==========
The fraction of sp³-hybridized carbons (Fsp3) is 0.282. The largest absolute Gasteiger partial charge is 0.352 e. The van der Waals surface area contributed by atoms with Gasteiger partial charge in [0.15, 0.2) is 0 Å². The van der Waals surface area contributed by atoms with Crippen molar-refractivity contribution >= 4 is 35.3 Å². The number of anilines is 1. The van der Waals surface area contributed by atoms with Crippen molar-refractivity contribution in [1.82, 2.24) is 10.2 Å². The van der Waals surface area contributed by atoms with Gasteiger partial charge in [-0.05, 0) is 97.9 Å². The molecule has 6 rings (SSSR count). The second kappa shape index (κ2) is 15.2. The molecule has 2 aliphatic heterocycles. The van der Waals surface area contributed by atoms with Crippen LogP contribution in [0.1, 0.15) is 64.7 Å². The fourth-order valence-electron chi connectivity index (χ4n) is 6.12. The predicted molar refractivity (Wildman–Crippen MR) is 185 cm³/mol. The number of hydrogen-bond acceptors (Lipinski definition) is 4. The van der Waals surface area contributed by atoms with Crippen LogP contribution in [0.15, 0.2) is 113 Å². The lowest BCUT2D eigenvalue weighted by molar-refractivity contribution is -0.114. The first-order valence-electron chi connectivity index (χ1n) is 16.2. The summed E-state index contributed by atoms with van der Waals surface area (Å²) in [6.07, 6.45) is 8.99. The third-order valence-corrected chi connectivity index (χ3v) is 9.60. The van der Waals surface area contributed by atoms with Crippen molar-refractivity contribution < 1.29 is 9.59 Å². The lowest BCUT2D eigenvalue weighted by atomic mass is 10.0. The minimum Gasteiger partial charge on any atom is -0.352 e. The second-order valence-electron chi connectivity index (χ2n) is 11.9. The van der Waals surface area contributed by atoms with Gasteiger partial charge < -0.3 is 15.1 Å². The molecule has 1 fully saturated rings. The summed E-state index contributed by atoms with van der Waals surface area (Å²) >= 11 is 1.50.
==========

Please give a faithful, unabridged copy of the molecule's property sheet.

The fraction of sp³-hybridized carbons (Fsp3) is 0.282. The largest absolute Gasteiger partial charge is 0.352 e. The van der Waals surface area contributed by atoms with Gasteiger partial charge in [0.15, 0.2) is 0 Å². The van der Waals surface area contributed by atoms with Crippen molar-refractivity contribution >= 4 is 35.3 Å². The number of anilines is 1. The van der Waals surface area contributed by atoms with Crippen molar-refractivity contribution in [1.82, 2.24) is 10.2 Å². The van der Waals surface area contributed by atoms with Gasteiger partial charge in [-0.05, 0) is 97.9 Å². The molecule has 6 rings (SSSR count). The second kappa shape index (κ2) is 15.2. The molecule has 2 aliphatic heterocycles. The van der Waals surface area contributed by atoms with Crippen LogP contribution in [0.1, 0.15) is 64.7 Å². The fourth-order valence-electron chi connectivity index (χ4n) is 6.12. The predicted molar refractivity (Wildman–Crippen MR) is 185 cm³/mol. The number of hydrogen-bond acceptors (Lipinski definition) is 4. The van der Waals surface area contributed by atoms with Crippen LogP contribution in [0.15, 0.2) is 113 Å². The lowest BCUT2D eigenvalue weighted by molar-refractivity contribution is -0.114. The first-order valence-electron chi connectivity index (χ1n) is 16.2. The summed E-state index contributed by atoms with van der Waals surface area (Å²) in [6.07, 6.45) is 8.99. The third-order valence-corrected chi connectivity index (χ3v) is 9.60. The van der Waals surface area contributed by atoms with Crippen molar-refractivity contribution < 1.29 is 9.59 Å². The lowest BCUT2D eigenvalue weighted by atomic mass is 10.0. The minimum Gasteiger partial charge on any atom is -0.352 e. The second-order valence-electron chi connectivity index (χ2n) is 11.9. The van der Waals surface area contributed by atoms with Gasteiger partial charge < -0.3 is 15.1 Å². The molecule has 1 fully saturated rings. The summed E-state index contributed by atoms with van der Waals surface area (Å²) >= 11 is 1.50.